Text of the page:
Regarding Mink Brook’s finances, Wessell testified that sales were low and customers were complaining. On at least one occasion, Wessell had to delay issuing paychecks to herself and other employees. Wessell testified that Stone charged personal expenses to company credit cards and used company money to pay his son large amounts of money for cleaning the bathrooms, to provide his wife with a salary, to make payments on his home mortgage, and to purchase several items that were unrelated to the company’s home restoration business.
 Wessell testified that she later received a check for a portion of the money that Mink Brook owed her for wages.
 Wessell’s complaint stated that she received a right-to-sue letter from the Attorney General; this letter is not included in the record appendix, but the defendants raise no issue on this subject. Wessell’s complaint also included a quantum meruit claim that was eventually dismissed by stipulation of the parties.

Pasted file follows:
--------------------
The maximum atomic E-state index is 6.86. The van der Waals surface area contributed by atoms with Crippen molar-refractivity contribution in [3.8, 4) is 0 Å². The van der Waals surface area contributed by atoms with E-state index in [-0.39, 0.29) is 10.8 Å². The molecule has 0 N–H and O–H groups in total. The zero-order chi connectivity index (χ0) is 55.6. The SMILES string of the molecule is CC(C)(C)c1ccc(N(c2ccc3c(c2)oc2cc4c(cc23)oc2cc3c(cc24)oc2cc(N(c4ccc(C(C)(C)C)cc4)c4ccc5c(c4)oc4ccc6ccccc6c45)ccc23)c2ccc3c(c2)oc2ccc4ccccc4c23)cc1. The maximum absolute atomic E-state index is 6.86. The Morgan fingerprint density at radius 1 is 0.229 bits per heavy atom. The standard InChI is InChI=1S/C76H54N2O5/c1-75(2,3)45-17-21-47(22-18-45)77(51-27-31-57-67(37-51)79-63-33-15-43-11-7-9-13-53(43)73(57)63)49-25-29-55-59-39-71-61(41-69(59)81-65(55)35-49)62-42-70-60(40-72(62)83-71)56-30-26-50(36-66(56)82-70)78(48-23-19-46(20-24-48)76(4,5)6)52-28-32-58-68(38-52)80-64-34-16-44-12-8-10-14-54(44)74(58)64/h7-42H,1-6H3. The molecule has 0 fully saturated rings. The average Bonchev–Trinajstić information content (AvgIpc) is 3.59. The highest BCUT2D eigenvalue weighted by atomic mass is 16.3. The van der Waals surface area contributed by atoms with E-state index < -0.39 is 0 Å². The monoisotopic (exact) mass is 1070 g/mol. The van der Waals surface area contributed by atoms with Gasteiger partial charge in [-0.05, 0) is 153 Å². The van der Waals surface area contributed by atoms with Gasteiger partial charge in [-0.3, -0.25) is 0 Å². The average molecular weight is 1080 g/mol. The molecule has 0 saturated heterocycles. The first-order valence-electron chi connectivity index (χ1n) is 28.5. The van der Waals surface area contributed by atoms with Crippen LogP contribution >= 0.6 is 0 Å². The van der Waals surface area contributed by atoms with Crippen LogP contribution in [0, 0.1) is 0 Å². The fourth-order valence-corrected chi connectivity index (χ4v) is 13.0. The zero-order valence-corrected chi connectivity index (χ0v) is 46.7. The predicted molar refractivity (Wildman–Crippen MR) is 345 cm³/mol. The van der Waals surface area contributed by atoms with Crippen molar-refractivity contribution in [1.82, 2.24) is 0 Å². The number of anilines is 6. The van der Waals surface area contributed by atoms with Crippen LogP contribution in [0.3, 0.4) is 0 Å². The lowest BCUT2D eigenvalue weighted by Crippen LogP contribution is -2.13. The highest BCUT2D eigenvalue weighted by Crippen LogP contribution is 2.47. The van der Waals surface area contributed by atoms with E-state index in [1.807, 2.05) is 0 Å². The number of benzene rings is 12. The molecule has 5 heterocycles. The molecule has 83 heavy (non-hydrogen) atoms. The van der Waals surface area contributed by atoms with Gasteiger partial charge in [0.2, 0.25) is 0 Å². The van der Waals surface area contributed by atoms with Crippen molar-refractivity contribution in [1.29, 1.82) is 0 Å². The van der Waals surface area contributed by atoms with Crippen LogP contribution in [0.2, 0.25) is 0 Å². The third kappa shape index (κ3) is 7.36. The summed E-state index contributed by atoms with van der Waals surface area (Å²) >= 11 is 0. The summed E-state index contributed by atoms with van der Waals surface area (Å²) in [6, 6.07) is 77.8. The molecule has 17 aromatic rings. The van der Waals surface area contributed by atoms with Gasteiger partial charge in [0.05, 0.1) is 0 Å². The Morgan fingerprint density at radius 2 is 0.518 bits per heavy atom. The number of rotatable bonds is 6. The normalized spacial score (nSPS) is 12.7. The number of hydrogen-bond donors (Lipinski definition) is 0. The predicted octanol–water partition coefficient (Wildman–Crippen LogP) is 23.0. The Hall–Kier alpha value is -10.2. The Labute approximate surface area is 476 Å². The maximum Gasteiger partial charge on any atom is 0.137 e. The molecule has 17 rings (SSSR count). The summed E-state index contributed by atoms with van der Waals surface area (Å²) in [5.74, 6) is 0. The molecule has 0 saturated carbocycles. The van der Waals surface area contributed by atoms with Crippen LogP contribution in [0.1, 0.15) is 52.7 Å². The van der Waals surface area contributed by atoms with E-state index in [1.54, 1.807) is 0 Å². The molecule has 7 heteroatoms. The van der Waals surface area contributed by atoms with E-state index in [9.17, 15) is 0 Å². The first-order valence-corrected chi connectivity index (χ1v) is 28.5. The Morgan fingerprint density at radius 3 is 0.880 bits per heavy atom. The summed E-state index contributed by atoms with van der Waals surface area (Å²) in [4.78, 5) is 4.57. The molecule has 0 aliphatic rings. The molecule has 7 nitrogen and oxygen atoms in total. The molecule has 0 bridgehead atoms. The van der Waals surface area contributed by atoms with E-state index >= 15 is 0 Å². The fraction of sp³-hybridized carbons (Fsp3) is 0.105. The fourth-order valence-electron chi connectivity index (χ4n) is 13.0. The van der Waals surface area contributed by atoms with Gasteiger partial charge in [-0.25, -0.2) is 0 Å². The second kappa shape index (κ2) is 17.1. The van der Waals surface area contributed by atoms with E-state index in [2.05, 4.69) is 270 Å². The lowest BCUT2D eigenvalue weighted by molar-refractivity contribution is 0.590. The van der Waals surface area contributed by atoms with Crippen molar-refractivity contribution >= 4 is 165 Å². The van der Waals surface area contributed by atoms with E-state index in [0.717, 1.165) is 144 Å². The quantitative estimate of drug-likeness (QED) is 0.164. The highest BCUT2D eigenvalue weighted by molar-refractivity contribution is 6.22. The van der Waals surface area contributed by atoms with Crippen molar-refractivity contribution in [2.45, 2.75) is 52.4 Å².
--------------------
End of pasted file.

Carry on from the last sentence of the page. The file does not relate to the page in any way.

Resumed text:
The matter of representation by Welsh was apparently considered by the defendants when they were defaulted in late 2012. Counsel for the defendants told the trial judge on January 9, 2014, at the hearing on the motion to disqualify, that the default occurred because Stone considered the complaint “just an intimidation tactic,” and believed thatWelsh could not bring the complaint because of his prior legal assistance to Mink Brook.
 The judge found:
“There’s a very de minimis interaction between Ms. Wessell and Mr. Welsh in terms of some of this informal advice and education on legal topics such as handicap accessibility and what to do with a competing former employee and things of that nature. These contexts to me arise out of the personal relationship between the two. I think he was representing Mink Brook in only the most technical sense, and certainly by going ahead and representing Ms. Wessell in this case I don’t think that there is any basis for an abuse of confidential information regarding Mink Brook that he learned in the course of any of this advice. The advice Mr. Welsh gave on these few exchanges over the course of several years were on clearly unrelated matters . . . .”
 The statute states, in pertinent part, “An employee so aggrieved who prevails in such an action shall be awarded treble damages, as liquidated damages, for any lost wages and other benefits and shall also be awarded the costs of the litigation and reasonable attorneys’ fees.” G. L. c. 149, § 150, as amended by St. 2008, c. 80, § 5.